What do you see as the biggest disruption facing the industry?
Probably the skyrocketing increase in deductibles that we’ve seen over the last 18 months in the employer-sponsored insurance world and in the individual market. And the drive for high-deductible plans. I put that No. 1 because it drives the consumer to shop and ask questions. It drives technology. It drives apps. It drives how much an MRI costs in five different places in Nashville.
And now we have a channeling of 25- to 35-year-olds by Obamacare, or the Affordable Care Act, which is going to put a lot of smart consumers in the system. They’re going to have to pay for the first $2,000 of what they get, and they’re going to demand more value from health care.
Who are the big winners?
The health-care sector, because smarter consumers are going to drive this system to higher value. Higher value means a demand for more competition among providers. You have doctors, companies, and hospitals competing for patients because there’s a lot more money coming into the system—and they’re competing with true transparency. Because of IT, prices will come down. Efficiency will be demanded. Waste will be eliminated.
They’re going to be better providers. That doesn’t mean they’ll make more money, but they’re going to be better. And the patients will get more value by getting an MRI for $300 vs. $2,000. That’s huge value and huge savings.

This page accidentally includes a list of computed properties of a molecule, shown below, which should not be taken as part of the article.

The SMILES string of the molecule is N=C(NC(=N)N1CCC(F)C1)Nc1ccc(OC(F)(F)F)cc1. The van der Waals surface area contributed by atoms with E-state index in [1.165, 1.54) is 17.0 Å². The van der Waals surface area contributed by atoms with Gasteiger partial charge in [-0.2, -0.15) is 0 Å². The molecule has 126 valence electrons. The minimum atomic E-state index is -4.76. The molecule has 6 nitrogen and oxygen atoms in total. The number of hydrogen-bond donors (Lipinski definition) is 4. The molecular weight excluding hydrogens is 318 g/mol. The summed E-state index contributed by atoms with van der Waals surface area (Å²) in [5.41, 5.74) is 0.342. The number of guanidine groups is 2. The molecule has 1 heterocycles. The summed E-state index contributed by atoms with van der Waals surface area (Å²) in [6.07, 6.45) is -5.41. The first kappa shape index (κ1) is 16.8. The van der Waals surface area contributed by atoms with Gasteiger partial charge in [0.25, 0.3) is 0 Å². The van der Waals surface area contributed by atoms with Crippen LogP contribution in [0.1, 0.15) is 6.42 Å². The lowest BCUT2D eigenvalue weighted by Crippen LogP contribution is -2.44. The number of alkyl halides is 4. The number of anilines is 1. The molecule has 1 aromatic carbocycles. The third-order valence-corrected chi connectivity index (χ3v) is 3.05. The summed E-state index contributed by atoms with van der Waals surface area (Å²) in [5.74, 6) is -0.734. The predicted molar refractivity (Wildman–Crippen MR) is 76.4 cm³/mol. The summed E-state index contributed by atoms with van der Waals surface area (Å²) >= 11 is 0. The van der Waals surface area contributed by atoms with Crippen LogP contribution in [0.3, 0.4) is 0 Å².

What about new technology?
Traditional technology in health care drives up the cost, just about across the board. Doing heart and lung transplants or using artificial hearts or stents—all that drives costs up. Technology today is driving the costs down. My iPhone can do a full ECG, not just a pulse rate. That’s instead of a $200 ambulance ride to the hospital, a $200 admission fee, a $150 charge for the ECG, and a $200 over-read. Now I can do it for free in 30 seconds right here on my phone.
But is it a comparable quality?
Yes. If you look at AliveCor, which is the name of the heart monitor on my iPhone, it’s been cleared by the FDA to record single-channel ECG rhythms. It’s a clinical-quality monitor. Is it as good as the standard ECG monitor you’ll find in an emergency room? No. But for 90 percent of the heart disease that an ECG in the hospital picks up, this will pick it up, too. That’s transformative. Another example is in the laboratory space. In the next 12 months you’ll see a technology where, instead of having five tubes of blood drawn by a trained phlebotomist in a clinic, with the laboratory’s blood then sent to New Jersey to be run on a mass spectrometer, you’ll be able to do that same test with a few drops of blood from a finger prick. Instead of going to a lab, you’ll go to a drugstore. You’ll be able to use it to get blood from patients in long-term acute-care hospitals, instead of drawing blood from those central lines that people get infections from. It’s cheaper. It’s less invasive. And that technology was devised by electrical engineers in Silicon Valley and not by doctors at Vanderbilt Hospital or an HCA [Hospital Corporation of America] hospital. It was figured out by some very smart Ph.D.s outside of the health sector at a startup called Theranos. That’s the sort of disruption you see. Somebody might come back and say, “Well, the laboratory space is only 3 percent of the $3 trillion spend.” That’s true. But that 3 percent spend affects 8 out of every 10 clinical decisions being made.